|Office of the Attorney General - State of Texas
July 21, 1999
Mr. William S. LeMaistre
Dear Mr. LeMaistre:
You have asked whether certain information is subject to required public disclosure under chapter 552 of the Government Code. Your request was assigned ID# 125014.
The University of North Texas Health Science Center ("UNTHSC") received a request for a copy of a contract for medical services between UNTHSC and the federal corrections institute in Fort Worth. The requestor also sought a copy of the preliminary proposal made by UNTHSC to the corrections institute. You object to release of the preliminary proposal made by UNTHSC and assert that this information is protected from disclosure under sections 552.103, 552.104, 552.107 and 552.110.
To show that section 552.103(a) is applicable, a governmental entity must show that (1) litigation is pending or reasonably anticipated, and (2) the information at issue is related to the litigation. University of Texas Law Sch. v. Texas Legal Found., 958 S.W.2d 479 (Tex. App.--Austin, 1997, no pet.), Heard v. Houston Post Co., 684 S.W.2d 210, 212 (Tex. App.--Houston [1st Dist.] 1984, writ ref'd n.r.e.); Open Records Decision No. 551 at 4 (1990). The governmental entity must meet both prongs of this test for information to be excepted under section 552.103(a). You state that the proposal was part of the subject of a bid protest filed with the U.S. General Accounting Office by Medical Devices International ("MDI"). Although the contract award was upheld, you indicate that MDI may appeal the decision. Thus, you believe that litigation concerning the proposal is reasonably anticipated. In Open Records Decision No. 452 at 4 (1986), this office stated:
Litigation cannot be regarded as "reasonably anticipated" unless there is more than a "mere chance" of it -- unless, in other words, we have concrete evidence showing that the claim that litigation may ensue is more than mere conjecture. Whether litigation is reasonably anticipated must be determined on a case-by-case basis. [Citations omitted.]
Although you believe that the decision upholding the bid award may be challenged, you have shown no concrete evidence supporting your argument that litigation in this situation is reasonably anticipated. Thus, section 552.103(a) is not applicable to the proposal.
You also assert that section 552.104 of the Government Code protects release of the proposal. Section 552.104 protects from disclosure "information that, if released, would give advantage to a competitor or bidder." The purpose of section 552.104 is to protect the government's interests when it is involved in certain commercial transactions. For example, section 552.104 is generally invoked to except information submitted to a governmental body as part of a bid or similar proposal. See Open Records Decision No. 463 (1987). In these situations, the exception protects the government's interests in obtaining the most favorable proposal terms possible by denying access to proposals prior to the award of a contract.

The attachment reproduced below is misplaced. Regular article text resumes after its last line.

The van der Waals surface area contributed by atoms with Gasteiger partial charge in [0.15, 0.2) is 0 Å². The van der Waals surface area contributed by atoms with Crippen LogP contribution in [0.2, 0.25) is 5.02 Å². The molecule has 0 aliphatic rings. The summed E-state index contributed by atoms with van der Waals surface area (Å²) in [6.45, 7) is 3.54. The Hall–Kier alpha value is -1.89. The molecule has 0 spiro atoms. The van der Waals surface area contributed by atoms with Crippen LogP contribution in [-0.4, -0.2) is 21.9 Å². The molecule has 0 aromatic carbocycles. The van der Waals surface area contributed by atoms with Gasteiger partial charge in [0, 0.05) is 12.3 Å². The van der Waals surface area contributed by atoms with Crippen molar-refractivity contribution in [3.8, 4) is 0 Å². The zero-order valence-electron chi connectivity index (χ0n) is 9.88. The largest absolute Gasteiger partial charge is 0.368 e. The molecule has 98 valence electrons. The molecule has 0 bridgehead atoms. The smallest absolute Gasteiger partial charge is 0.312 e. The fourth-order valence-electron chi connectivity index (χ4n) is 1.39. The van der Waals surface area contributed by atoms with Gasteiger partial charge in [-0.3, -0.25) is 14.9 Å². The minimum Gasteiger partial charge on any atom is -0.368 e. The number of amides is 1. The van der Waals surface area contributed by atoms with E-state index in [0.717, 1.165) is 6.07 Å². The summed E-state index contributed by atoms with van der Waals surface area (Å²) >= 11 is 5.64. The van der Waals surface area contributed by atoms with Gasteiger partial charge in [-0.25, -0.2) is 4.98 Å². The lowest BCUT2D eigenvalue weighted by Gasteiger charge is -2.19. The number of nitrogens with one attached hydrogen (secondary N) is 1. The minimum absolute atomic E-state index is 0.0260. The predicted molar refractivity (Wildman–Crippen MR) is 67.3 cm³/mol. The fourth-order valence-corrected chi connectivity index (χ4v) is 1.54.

When a governmental body seeks protection as a competitor, however, it may claim the "competitive advantage" aspect of section 552.104 if it (a) demonstrates that it has specific marketplace interests, and (b) demonstrates actual or potential harm to its interests in a particular competitive situation. Open Records Decision No. 593 (1991). A general allegation of a remote possibility of harm is not sufficient to invoke section 552.104. Id. at 2. Whether release of particular information would harm the legitimate marketplace interests of a governmental body requires a showing of the possibility of some specific harm in a particular competitive situation. Id. at 5, 10.
Section 105.71 of the Education Code provides that UNTHSC is a separate institution from the University of North Texas (the "University") though it is under the direction of that university's board of regents. Section 105.77 of the Education Code provides that UNTHSC has the authority to execute and enter agreements with other entities "to provide clinical, postgraduate, including internship and residency, or other levels of medical educational work." You assert that section 105.77 gives UNTHSC the authority to compete with other entities in bidding situations to comply with its section 105.77 mandate. You have provided this office information showing that UNTHSC is in direct and current competition with MDI, which has already challenged the contract award and could further challenge the contract. Thus, we conclude that release of the proposal at issue would harm UNTHSC's legitimate marketplace interests as they fall within the scope of section 105.77. The proposal may be withheld from disclosure under section 552.104.(1)
As we resolve this matter under section 552.104, we need not address sections 552.110 & 552.305 issues. We are resolving this matter with an informal letter ruling rather than with a published open records decision. This ruling is limited to the particular records at issue under the facts presented to us in this request and should not be relied upon as a previous determination regarding any other records. If you have questions about this ruling, please contact our office.
Ruth H. Soucy
Ref: ID# 125014
Encl. Submitted documents
cc: Ms. Charlotte Huff
1. Regarding your argument that the proposal is protected financial or commercial information under section 552.110, please see Birnbaum v. Alliance of Am. Insurers, 1999 WL 314976 (Tex. App.-Austin May 20, 1999, no pet. h.).
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